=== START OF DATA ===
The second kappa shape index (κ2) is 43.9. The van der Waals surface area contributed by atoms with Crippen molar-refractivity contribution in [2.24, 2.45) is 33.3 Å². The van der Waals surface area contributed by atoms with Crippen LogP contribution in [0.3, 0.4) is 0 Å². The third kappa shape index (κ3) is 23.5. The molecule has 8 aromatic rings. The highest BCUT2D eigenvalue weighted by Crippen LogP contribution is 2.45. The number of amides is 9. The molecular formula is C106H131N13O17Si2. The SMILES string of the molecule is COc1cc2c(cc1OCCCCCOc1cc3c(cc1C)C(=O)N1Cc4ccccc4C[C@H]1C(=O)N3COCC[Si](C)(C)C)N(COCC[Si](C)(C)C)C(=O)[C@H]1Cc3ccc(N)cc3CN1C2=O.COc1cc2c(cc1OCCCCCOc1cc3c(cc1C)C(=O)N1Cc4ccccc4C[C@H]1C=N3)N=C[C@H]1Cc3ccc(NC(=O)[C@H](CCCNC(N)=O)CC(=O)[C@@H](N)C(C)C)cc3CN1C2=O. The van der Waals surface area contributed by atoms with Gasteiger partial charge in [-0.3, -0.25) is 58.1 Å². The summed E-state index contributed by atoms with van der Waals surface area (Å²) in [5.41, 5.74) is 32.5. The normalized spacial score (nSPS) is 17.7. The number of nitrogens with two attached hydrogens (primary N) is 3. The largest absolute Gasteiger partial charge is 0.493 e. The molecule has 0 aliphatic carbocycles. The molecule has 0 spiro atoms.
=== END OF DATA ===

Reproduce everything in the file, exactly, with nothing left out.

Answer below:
The second kappa shape index (κ2) is 43.9. The van der Waals surface area contributed by atoms with Crippen molar-refractivity contribution in [2.24, 2.45) is 33.3 Å². The van der Waals surface area contributed by atoms with Crippen LogP contribution in [0.3, 0.4) is 0 Å². The third kappa shape index (κ3) is 23.5. The molecule has 8 aromatic rings. The highest BCUT2D eigenvalue weighted by Crippen LogP contribution is 2.45. The number of amides is 9. The molecular formula is C106H131N13O17Si2. The SMILES string of the molecule is COc1cc2c(cc1OCCCCCOc1cc3c(cc1C)C(=O)N1Cc4ccccc4C[C@H]1C(=O)N3COCC[Si](C)(C)C)N(COCC[Si](C)(C)C)C(=O)[C@H]1Cc3ccc(N)cc3CN1C2=O.COc1cc2c(cc1OCCCCCOc1cc3c(cc1C)C(=O)N1Cc4ccccc4C[C@H]1C=N3)N=C[C@H]1Cc3ccc(NC(=O)[C@H](CCCNC(N)=O)CC(=O)[C@@H](N)C(C)C)cc3CN1C2=O. The van der Waals surface area contributed by atoms with Gasteiger partial charge in [-0.3, -0.25) is 58.1 Å². The summed E-state index contributed by atoms with van der Waals surface area (Å²) in [5.41, 5.74) is 32.5. The normalized spacial score (nSPS) is 17.7. The number of nitrogens with two attached hydrogens (primary N) is 3. The largest absolute Gasteiger partial charge is 0.493 e. The molecule has 0 aliphatic carbocycles. The molecule has 0 spiro atoms.